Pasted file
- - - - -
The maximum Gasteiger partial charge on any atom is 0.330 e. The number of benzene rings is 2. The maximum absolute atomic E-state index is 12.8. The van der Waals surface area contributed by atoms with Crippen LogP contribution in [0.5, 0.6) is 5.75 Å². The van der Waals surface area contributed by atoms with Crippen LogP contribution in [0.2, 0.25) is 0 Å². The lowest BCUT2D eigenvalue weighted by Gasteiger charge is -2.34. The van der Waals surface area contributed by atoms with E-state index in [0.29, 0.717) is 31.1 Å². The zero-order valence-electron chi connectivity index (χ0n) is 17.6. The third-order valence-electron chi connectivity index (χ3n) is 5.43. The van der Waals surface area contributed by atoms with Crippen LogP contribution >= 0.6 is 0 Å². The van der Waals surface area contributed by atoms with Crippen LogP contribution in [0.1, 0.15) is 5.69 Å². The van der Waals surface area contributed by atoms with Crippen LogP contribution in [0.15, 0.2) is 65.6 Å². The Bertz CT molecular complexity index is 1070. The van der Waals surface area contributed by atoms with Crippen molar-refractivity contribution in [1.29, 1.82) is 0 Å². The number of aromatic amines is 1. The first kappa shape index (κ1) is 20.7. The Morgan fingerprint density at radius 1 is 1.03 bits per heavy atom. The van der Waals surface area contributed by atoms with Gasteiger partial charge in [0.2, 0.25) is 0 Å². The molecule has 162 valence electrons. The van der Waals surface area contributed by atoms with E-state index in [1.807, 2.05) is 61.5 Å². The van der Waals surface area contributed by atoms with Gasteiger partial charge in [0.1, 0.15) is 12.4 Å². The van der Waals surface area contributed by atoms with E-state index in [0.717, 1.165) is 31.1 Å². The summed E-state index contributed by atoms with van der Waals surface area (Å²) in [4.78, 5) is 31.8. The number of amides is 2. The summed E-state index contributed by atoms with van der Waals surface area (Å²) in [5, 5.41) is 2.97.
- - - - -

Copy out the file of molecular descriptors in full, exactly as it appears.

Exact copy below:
The maximum Gasteiger partial charge on any atom is 0.330 e. The number of benzene rings is 2. The maximum absolute atomic E-state index is 12.8. The van der Waals surface area contributed by atoms with Crippen LogP contribution in [0.5, 0.6) is 5.75 Å². The van der Waals surface area contributed by atoms with Crippen LogP contribution in [0.2, 0.25) is 0 Å². The lowest BCUT2D eigenvalue weighted by Gasteiger charge is -2.34. The van der Waals surface area contributed by atoms with E-state index in [0.29, 0.717) is 31.1 Å². The zero-order valence-electron chi connectivity index (χ0n) is 17.6. The third-order valence-electron chi connectivity index (χ3n) is 5.43. The van der Waals surface area contributed by atoms with Crippen LogP contribution >= 0.6 is 0 Å². The van der Waals surface area contributed by atoms with Crippen LogP contribution in [0.1, 0.15) is 5.69 Å². The van der Waals surface area contributed by atoms with Crippen LogP contribution in [0.15, 0.2) is 65.6 Å². The Bertz CT molecular complexity index is 1070. The van der Waals surface area contributed by atoms with Crippen molar-refractivity contribution in [1.29, 1.82) is 0 Å². The number of aromatic amines is 1. The first kappa shape index (κ1) is 20.7. The Morgan fingerprint density at radius 1 is 1.03 bits per heavy atom. The van der Waals surface area contributed by atoms with Gasteiger partial charge in [0.2, 0.25) is 0 Å². The molecule has 162 valence electrons. The van der Waals surface area contributed by atoms with E-state index in [1.807, 2.05) is 61.5 Å². The van der Waals surface area contributed by atoms with Gasteiger partial charge in [0.1, 0.15) is 12.4 Å². The van der Waals surface area contributed by atoms with E-state index in [0.717, 1.165) is 31.1 Å². The summed E-state index contributed by atoms with van der Waals surface area (Å²) in [4.78, 5) is 31.8. The number of amides is 2. The summed E-state index contributed by atoms with van der Waals surface area (Å²) in [5, 5.41) is 2.97.